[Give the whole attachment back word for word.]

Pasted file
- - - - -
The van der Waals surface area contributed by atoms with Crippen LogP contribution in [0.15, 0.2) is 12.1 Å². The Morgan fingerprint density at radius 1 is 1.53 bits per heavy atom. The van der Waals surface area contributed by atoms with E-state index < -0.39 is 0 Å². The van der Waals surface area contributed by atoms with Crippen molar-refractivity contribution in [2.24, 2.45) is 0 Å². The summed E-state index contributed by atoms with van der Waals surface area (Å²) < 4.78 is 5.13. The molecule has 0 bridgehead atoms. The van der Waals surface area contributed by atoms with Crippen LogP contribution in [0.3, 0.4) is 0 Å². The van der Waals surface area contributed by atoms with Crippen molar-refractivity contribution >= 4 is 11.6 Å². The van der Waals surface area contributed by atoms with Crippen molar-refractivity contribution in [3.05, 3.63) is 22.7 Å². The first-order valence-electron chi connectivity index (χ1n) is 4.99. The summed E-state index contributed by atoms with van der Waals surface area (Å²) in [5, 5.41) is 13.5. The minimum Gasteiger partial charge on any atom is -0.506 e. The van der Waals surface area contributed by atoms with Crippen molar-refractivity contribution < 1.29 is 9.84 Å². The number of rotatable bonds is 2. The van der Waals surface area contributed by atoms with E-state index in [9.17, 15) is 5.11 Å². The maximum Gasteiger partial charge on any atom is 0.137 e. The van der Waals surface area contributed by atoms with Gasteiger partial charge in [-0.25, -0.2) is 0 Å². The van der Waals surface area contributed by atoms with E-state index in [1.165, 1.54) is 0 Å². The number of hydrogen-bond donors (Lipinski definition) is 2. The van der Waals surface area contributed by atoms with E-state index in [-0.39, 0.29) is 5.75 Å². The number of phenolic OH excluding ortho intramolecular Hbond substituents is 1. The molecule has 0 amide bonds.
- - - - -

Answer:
The van der Waals surface area contributed by atoms with Crippen LogP contribution in [0.15, 0.2) is 12.1 Å². The Morgan fingerprint density at radius 1 is 1.53 bits per heavy atom. The van der Waals surface area contributed by atoms with E-state index < -0.39 is 0 Å². The van der Waals surface area contributed by atoms with Crippen molar-refractivity contribution in [2.24, 2.45) is 0 Å². The summed E-state index contributed by atoms with van der Waals surface area (Å²) < 4.78 is 5.13. The molecule has 0 bridgehead atoms. The van der Waals surface area contributed by atoms with Crippen LogP contribution in [0.3, 0.4) is 0 Å². The van der Waals surface area contributed by atoms with Crippen molar-refractivity contribution >= 4 is 11.6 Å². The van der Waals surface area contributed by atoms with Crippen molar-refractivity contribution in [3.05, 3.63) is 22.7 Å². The first-order valence-electron chi connectivity index (χ1n) is 4.99. The summed E-state index contributed by atoms with van der Waals surface area (Å²) in [5, 5.41) is 13.5. The minimum Gasteiger partial charge on any atom is -0.506 e. The van der Waals surface area contributed by atoms with Crippen molar-refractivity contribution < 1.29 is 9.84 Å². The number of rotatable bonds is 2. The van der Waals surface area contributed by atoms with E-state index in [9.17, 15) is 5.11 Å². The maximum Gasteiger partial charge on any atom is 0.137 e. The van der Waals surface area contributed by atoms with Gasteiger partial charge in [-0.25, -0.2) is 0 Å². The van der Waals surface area contributed by atoms with E-state index in [1.165, 1.54) is 0 Å². The number of hydrogen-bond donors (Lipinski definition) is 2. The van der Waals surface area contributed by atoms with E-state index in [-0.39, 0.29) is 5.75 Å². The number of phenolic OH excluding ortho intramolecular Hbond substituents is 1. The molecule has 0 amide bonds.